Mijak lies across the border from the Macedonian village of Tanusevci, which has been the scene of clashes between Albanian fighters and Macedonian troops for the past few weeks. The attack on Mijak came after calls from Macedonian officials for NATO to intervene in the border area to quell the Albanian fighters. Fighting was also reported in other parts of northwestern Macedonia. On March 9, one Albanian fighter and one policeman were killed in an exchange of fire after rebels managed to trap a government convoy for several hours near the villages of Brest and Malino.

Zoran Djindjic, Serbia’s prime minister, has also called on NATO to move to isolate Albanians in Kosova to help quell the fighting involving Albanians in Macedonia. Neighbouring Bulgaria, whose parliament urged broad international assistance to prevent what it described as the destabilization of Macedonia, also stepped in with a promise to send “hundreds of tonnes” of military materiel and supplies to help Macedonian forces crush Albanians harrying them. In a similar move that provides a further confirmation of the primacy of anti-Islamic sentiments in the west, Greece, which originally refused to recognize Macedonia when it declared its independence after the break-up of the former Yugoslavia, has also sent military supplies to Macedonia.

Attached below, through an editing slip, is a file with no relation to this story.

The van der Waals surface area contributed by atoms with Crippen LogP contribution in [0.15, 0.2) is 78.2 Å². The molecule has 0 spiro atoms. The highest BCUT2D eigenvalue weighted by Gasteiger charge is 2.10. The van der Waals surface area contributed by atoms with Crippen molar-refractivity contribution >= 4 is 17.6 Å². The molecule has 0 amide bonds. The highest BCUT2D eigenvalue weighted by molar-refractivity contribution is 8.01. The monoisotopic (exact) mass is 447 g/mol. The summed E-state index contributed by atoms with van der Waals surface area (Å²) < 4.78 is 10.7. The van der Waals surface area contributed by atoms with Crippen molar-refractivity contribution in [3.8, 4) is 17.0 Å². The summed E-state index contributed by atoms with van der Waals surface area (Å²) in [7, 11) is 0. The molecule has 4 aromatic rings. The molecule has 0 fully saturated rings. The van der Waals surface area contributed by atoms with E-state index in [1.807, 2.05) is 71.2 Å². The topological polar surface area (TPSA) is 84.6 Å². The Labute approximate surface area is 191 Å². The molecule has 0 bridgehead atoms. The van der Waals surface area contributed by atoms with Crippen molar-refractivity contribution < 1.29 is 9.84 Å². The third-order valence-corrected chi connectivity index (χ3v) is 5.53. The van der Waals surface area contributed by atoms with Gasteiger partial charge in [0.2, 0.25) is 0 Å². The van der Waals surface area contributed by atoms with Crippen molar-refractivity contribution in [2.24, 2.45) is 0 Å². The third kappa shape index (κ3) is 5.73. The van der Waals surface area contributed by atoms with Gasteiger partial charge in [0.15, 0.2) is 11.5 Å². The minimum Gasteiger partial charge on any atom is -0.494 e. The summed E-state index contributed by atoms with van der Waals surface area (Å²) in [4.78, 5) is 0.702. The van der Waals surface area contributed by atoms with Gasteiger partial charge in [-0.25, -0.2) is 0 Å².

Sporadic clashes have been reported in Tanusevci, which lies along a kilometre-wide border exclusion zone, since late February. The clashes started when the trigger-happy Macedonian police shot dead a 22-year-old Albanian farmer as he worked in his potato field. Ethnic Albanian fighters have managed to control and maintain their hold on the village despite repeated attempts by the Macedonian army to invade it. Macedonian authorities have also closed all the border-crossings with Kosova except for vehicles belonging to K-For and the United Nations civilian administration in Kosova (UNMIK), and returning Macedonian citizens.

Moreover, there is evidence that K-For has been sharing intelligence with Macedonian forces on the movement of Albanian fighters. On March 9, the spokesman of the Mace-donian army, Georgi Trendafilov, said that K-For provided the Macedonian army with information on the movement of groups of Albanian fighters moving from Kosova toward Macedonia or grouping near the border. He added that two of these groups were “destroyed” in clashes with an army observation-post at Kodra Fura.